Introduction: Previous data from our group show that acetylsalicylic acid (ASA), especially at low dose, alters the network structure of fibrin, rendering it more porous. The present study was performed to extend the dose-response curve for effects of ASA on fibrinogen clotting properties and to examine the variability of these effects during a 24-h dose interval. Material and Methods: Fifteen healthy volunteers received ASA 37.5 mg daily (low dose) for 10 days and, after an interval of 2 weeks, 320 mg daily (medium dose) for 7 days, followed by a single bolus dose of 640 mg (high dose). The plasma fibrinogen concentrations were determined and the permeability of fibrin gels (Ks) was assayed with a recently modified flow measurement technique. Three-dimensional (3D) structure of the fibrin network was studied by confocal microscopy. Results: ASA therapy did not influence fibrinogen concentrations. Compared to baseline, Ks levels were increased by 21% and 31% in samples during medium and high dose ASA treatment (p < 0.01) and, even more markedly, by 44% (p < 0.0001) with very low dose ASA treatment (p < 0.01, compared to the higher doses). The effects of ASA on fibrin gel permeability were stable over a 24-h dose interval. During ASA treatment, thicker fibrin fibers and larger network pores with irregular structure were observed by confocal microscopy. Conclusions: Acetylation of lysine residues in the fibrinogen molecule may explain the alterations in its clotting property, resulting in altered fibrin gel permeability. The mechanism(s) behind the greater increase in fibrin gel permeability and alterations in 3D structure of the fibrin network observed, and why this phenomenon is more pronounced at low compared to intermediate or high ASA doses, deserve further investigations. © 2005 Elsevier Ltd. All rights reserved.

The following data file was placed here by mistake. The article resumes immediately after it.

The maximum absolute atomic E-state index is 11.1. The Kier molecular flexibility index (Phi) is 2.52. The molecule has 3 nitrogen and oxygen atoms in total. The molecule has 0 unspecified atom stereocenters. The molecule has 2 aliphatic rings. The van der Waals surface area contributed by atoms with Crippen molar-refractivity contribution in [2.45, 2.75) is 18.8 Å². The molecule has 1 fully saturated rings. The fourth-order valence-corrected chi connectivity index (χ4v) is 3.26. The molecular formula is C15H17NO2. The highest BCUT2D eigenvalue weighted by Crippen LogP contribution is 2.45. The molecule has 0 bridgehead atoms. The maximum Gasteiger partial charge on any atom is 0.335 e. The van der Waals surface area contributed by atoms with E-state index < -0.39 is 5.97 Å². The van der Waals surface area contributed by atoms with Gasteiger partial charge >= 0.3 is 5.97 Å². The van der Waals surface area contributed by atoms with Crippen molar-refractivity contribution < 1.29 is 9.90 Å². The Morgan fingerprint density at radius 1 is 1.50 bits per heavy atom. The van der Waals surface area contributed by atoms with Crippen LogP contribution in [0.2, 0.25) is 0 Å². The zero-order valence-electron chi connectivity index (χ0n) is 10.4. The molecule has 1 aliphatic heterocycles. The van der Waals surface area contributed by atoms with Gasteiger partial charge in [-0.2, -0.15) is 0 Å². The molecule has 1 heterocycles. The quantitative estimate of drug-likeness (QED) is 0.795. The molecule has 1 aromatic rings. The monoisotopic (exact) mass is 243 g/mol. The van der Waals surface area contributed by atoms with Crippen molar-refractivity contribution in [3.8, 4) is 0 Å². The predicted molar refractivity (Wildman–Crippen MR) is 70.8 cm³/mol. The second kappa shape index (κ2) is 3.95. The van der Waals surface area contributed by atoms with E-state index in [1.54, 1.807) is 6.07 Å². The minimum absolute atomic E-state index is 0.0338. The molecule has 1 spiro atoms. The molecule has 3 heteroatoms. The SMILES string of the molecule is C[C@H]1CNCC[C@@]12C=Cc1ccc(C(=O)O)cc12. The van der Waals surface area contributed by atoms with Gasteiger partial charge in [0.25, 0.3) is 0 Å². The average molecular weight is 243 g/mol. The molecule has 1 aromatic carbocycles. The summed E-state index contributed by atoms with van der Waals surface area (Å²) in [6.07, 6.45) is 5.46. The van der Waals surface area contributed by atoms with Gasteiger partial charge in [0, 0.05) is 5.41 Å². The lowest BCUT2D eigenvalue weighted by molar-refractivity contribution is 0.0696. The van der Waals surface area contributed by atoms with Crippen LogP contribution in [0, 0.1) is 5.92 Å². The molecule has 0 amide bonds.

Mendeley saves you time finding and organizing research
Choose a citation style from the tabs below